Update (04/17/2916): Blue Buddha Boutique is closing its door permanently. The link to their website (below) is no longer active.
I’ve been making these bracelets in SO many different colors these days (12 colors & counting!).
The chain maille weave is called Beaded Gridlock Byzantine. It’s invented by Rebeca Mojica, and a pdf tutorial of it is available in http://www.bluebuddhaboutique.com/b3/projects/Beaded-Gridlock-Byzantine
As I said in my previous posts, I make new chainmaille jewelry any chance I get. In fact, there are days when I chainmaille for 18 hours a day … Sounds a bit manic, doesn’t it? But, a piece like this necklace (below) takes more than 50 hours to create … And once I start creating something, only extreme exhaustion, previous commitments, & natural disasters can make me to take a break from completing the piece.
But, it’s more than just a compulsion. It’s the joy of creating beautiful things, of bringing them into the world, is what keep me going.
Many chainmaillers find chainmailling therapeutic. Many of them say that chainmailling help them to relax. Some of them compare it to knitting … how the rhythmic & repetitive movements calm them down etc etc … things that are akin to the things described/explained by this online article >>> http://www.knitonthenet.com/issue4/features/therapeuticknitting/
I, on the other hand, am not too crazy about anything too repetitive. So, I tend to keep my mind occupied when I chainmaille: I either chat with my friends or family or listen to audiobooks. There are a few classics (e.g. Jane Austen, Thackeray) that I re-listen every once in a while. But, more often than not, I listen to the latest legal thrillers, police procedurals, detective stories, & several different offbeat stories :D
Anyway, it doesn’t mean that I don’t LOVE creating chainmaille jewelry.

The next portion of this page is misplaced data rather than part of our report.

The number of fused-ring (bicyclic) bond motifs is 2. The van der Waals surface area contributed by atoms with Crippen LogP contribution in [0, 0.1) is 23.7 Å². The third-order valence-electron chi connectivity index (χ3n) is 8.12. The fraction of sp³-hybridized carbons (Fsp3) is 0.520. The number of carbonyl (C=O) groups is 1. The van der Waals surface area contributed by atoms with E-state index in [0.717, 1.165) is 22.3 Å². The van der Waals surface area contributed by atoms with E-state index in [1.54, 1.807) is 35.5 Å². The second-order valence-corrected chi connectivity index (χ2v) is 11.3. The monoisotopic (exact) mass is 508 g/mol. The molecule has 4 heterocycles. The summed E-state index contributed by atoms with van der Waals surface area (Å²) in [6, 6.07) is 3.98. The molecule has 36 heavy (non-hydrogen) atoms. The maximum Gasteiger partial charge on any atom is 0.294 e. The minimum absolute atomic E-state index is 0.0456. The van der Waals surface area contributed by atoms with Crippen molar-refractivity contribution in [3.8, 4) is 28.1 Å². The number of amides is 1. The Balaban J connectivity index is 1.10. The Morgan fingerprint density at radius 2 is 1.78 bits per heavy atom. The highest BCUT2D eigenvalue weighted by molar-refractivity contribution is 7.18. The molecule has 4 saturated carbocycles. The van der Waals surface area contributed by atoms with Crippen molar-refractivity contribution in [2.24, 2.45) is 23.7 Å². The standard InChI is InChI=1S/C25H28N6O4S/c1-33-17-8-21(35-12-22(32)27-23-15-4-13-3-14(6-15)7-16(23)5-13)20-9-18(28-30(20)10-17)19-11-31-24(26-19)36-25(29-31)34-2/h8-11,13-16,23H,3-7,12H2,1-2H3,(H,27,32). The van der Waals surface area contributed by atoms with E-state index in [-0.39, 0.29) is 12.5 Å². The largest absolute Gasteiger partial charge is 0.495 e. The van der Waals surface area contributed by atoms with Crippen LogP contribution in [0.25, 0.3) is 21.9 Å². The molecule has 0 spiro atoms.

As a matter of fact, I’ve tried several other jewelry-making techniques … but I decided to stick with chainmailling.
- It does not require me to use any toxic chemicals, dangerous equipments, dyes, & fixatives. And, since I prefer to use professionally made jump rings, I don’t need to cut & toss things away. So, it’s almost completely mess-free!!!
- Chainmaille jewelry aren’t difficult to alter & resize. If I happen to dislike an aspect of my design, I don’t need to start over. [Unlike, for example, metal casting, soldering, & wire-wrapping] I can easily remove/extend/shorten/etc the part I don’t like and it won’t take me forever to do it.
- If I make some pieces I don’t like, I don’t need to throw them away. I can reuse their parts to create my next jewelry samples . (Less waste).
- I prefer my jewelry bold, chunky, sturdy, but not too uncomfortable to wear.This bold, dramatic, & chunky anodized aluminum chainmaille bracelet below, for example, is lighter than 2 tablespoons of sugar. No other materials & jewelry-making techniques can give me similar results.
These beaded gridlock byzantine bracelets, however, are made using (naturally distressed – with lemon juice & sea salt solution) jewelry brass.
The metal contains some copper, so it’s not as hypoallergenic as my other bracelets, and approximately 3 times heavier.
I currently am preparing some exciting chainmaille jewelry tutorials, all of them can be completed within 1 hour or less, even by beginners.I will post some of those tutorials next Friday (November 16, 2012), the same day I will hold that chainmail jewelry-making kit giveaway. The winner will be selected at random and will receive the kit from Blue Buddha Boutique.
This month, I will blog every Monday, Wednesday, and Friday. So, see you guys [here, in this blog] very soon~
*** UPDATE: Get a chance to WIN a jewelry-making kit or an All-in-One ChainMaille Starter Pack. For more details, please read this blog post >>> http://angelicabrigade.wordpress.com/2012/11/16/the-best-way-to-start-learning-to-create-chain-maille-jewelry-giveaway/